Depth through thought

OUCC News 3rd May 1995

Volume 5, Number 10

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Another Bit in Draenen

After much indecision on my part, and after failing to get anyone else interested, I went off to Draenen on Saturday (three weeks ago) with Nig Rogers and a friend of his, Alison Maddock. The intention was to look at leads at the end of Nig's extension to Gilwern Passage, principally a pitch and a downstream duck. I arrived first, followed by a group from CSS: "Nig not arrived yet? Oh well, we'll see you down there - we're doing some surveying in the same area". Off they went, ladder in hand. Then Bill Gascoigne arrived: "Eeh, that Nig Rodgers, he's a right pirate!". Hmm, I thought. Would I enjoy today? As it turned out, I did!

Nig & Alison arrived with The Tackle, and off we went. The extension beyond Gilwern is really gorgeous, and has only been discovered for seven weeks. Gypsum flowers decorate the roof, walls and boulders, some of them almost Hungarian in style. There is much snow white stal, all of it pristine. We passed several hopeful looking holes in the roof, before coming to a junction. On the left, the downstream duck, and on the right, the way to the undescended pitch. Nig bolted down the pitch after some lunch, while I ferretted around in the choke at the far end. Nig found only one miserably narrow rift at the bottom of the pitch, which he insisted I 'have a look at'. There were two leads half-way down the pitch, so Nig took the Big One while I took the Little One. The Little One went, in the form of a meandering dried up streamway, but unfortunately it had been found the week before, courtesy of the CSS by a different route. They had intended to descend the same pitch as we had.

While Nig packed the gear, Alison & I went to look at the downstream duck. It looked long, but was quite big and with plenty of airspace. After 20-30m, things started to open up. After another 50m or so of increasingly wide and tall passage, I felt a twinge of guilt and went back to call the others. They didn't want to come through, so, Well Hey, off I went. A small stream wandered between large mudbanks, & the passage just got bigger - 3-4m high and 5-6m wide. After about 200m or so, an inlet came in from the right, and the combined stream sank into the boulder floor of a pretty sizeable chamber. The draught disappeared into the choked far end of the chamber, so I went to follow the inlet.

This immediately split into two, the left branch rapidly became too narrow, but the right branch went for about 40m before it choked. I returned to Nig & Alison, who were chilling out at the duck. We struggled out to the pub for a bit of beer and bullshit. It was a shame not to leave any obviously going leads, but we'd had a good day! Thanks to Alison & Nig for an ace trip.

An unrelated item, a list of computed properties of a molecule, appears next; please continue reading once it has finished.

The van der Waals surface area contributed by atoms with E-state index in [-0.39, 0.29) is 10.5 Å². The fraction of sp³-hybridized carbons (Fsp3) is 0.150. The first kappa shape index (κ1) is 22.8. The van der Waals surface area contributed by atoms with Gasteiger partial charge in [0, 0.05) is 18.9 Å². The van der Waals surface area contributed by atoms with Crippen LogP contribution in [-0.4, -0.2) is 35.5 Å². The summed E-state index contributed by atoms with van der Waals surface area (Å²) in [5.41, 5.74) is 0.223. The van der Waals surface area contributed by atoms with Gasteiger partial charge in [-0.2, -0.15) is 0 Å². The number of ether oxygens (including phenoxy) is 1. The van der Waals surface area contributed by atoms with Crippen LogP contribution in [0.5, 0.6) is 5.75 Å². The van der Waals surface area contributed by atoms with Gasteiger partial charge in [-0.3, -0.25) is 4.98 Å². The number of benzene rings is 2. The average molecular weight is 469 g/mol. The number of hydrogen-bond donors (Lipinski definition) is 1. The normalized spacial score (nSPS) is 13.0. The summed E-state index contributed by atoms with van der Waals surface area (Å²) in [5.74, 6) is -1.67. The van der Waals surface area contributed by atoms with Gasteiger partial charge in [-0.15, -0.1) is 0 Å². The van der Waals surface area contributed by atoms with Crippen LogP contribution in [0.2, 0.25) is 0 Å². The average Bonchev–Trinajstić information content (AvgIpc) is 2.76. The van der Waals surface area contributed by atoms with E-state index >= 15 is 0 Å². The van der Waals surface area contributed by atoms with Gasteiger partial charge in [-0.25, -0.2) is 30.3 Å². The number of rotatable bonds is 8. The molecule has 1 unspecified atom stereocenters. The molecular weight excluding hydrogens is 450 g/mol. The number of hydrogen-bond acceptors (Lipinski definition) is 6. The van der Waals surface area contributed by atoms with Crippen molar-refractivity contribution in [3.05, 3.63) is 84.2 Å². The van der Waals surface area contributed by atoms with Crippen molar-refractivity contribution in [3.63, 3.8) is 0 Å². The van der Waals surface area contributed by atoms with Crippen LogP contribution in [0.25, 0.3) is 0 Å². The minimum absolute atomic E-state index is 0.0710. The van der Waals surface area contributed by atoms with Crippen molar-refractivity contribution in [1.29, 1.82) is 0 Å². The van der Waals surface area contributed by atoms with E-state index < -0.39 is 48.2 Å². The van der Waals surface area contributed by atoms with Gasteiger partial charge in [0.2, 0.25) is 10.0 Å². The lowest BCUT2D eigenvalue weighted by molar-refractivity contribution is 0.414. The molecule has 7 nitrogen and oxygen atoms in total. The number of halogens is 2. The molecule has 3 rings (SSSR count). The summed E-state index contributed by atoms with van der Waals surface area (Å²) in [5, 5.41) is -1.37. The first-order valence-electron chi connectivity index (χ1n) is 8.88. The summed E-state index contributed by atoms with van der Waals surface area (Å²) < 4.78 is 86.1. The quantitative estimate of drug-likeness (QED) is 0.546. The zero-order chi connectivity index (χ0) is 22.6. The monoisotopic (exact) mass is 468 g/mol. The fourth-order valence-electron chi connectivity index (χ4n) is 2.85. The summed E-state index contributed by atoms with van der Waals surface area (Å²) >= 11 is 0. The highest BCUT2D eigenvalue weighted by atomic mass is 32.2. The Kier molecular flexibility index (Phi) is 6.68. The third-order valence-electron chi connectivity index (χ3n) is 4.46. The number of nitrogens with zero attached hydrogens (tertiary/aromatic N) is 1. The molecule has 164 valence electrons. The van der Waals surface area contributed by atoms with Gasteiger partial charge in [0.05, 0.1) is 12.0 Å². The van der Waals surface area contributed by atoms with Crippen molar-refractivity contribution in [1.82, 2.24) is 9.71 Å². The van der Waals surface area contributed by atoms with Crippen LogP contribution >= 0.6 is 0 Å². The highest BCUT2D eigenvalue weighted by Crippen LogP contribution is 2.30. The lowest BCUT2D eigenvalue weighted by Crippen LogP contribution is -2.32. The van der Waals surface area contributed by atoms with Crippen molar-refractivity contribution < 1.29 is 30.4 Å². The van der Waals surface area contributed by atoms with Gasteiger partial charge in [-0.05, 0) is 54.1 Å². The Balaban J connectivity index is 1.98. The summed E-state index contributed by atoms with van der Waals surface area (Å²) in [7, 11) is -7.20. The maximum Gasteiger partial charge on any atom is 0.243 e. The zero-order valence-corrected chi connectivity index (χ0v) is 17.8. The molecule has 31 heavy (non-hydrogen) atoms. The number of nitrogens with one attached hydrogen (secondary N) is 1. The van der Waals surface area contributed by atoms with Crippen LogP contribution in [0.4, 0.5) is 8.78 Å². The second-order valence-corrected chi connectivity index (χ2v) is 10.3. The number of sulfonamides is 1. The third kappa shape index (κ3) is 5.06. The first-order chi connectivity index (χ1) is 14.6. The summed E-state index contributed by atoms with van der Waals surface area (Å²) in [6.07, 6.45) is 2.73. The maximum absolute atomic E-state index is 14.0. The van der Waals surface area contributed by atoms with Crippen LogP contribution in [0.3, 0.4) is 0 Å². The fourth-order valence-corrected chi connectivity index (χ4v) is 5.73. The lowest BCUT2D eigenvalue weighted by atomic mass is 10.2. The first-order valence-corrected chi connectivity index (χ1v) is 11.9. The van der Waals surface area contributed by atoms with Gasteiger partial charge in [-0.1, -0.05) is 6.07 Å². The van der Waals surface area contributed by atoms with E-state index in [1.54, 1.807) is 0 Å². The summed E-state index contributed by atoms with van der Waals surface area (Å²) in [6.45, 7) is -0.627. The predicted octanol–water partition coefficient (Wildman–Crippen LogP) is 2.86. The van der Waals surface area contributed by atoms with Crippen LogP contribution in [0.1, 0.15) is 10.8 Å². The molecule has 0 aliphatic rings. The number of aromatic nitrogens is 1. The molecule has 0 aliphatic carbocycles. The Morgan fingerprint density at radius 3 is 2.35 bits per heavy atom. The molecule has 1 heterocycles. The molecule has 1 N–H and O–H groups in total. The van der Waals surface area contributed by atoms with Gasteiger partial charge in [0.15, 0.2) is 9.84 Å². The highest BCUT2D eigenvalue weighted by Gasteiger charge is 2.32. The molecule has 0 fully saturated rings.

Chris Densham

Rogered Senseless

Since Chris found the wet bits in Gilwern passage (see above), and Peter Bolt and I found 200 metres or so in Gone in the Years, OUCC-involved finds in Draenen have moved apace. Tony, Urs, John, Jenny and I found around 500 metres last Sunday after Tony dug through a boulder pile at the far end of Gone in the Years (South Eastern extremity of the cave). We managed 520 metres of surveying and found an extraordinary gypsum snowball the size of a pineapple. Politics willing, we will be back to survey the going leads soon, and perhaps push a bit more. Perhaps...
Tim Guilford

Easter in Yorkshire

Washfold Pot While those who didn't make it to Ireland had to do without the copious quantities of Guinness, we made up for it with Old Peculiar in the Station Inn followed by Champagne and Poetry in the rather small, (and not at all well equipped) bunkhouse next door. The following morning while my head was reminding me not to mix my drinks, (or perhaps just not to drink Old Peculiar) Jim was up making tea, and extolling the beautiful day outside.

By the time we'd got up, breakfasted on Crumpets and bilberry jam, been to Ingleton to meet up with Kitty and Maarten, and had an oversuit mending session in the sun, my hangover had started to abate and I even began to look forward to getting underground. Those of us who didn't take advantage of the fine weather for walking and climbing, but opted to carry so Tony could have a look at the sump in Washfold pot, were Urs, myself and once he had been persuaded that he would stop feeling ill as soon as he got going, Steve. After climbing down the entrance there is a bit of horizontal development before a bedding plane crawl leads to the first 40 metre pitch. This was actually very dry and we could hang a rope directly next to the waterfall, where another party had rigged a big deviation. Below the pitch there are a series of climbs which are great fun, and it was half way down these that we met the other party on their way out. At the bottom of these, just before the final three pitches we decided that since Steve was now feeling worse than when he'd started, he should go out with Urs, so Tony and I did the last three short and decidedly damp pitches to the final chamber. Just two minutes after disappearing into the sump (described as getting too tight at a depth of 2.5m), I heard Tony shout, and then saw his light shining back through a two inch slot above the sump pool. It had turned out to be a tight U-tube which came straight back up to an airbell 30 ft long. As we headed back to the surface, we met Urs at the top of the first pitch, and decided to leave the rope in place - we would be coming back.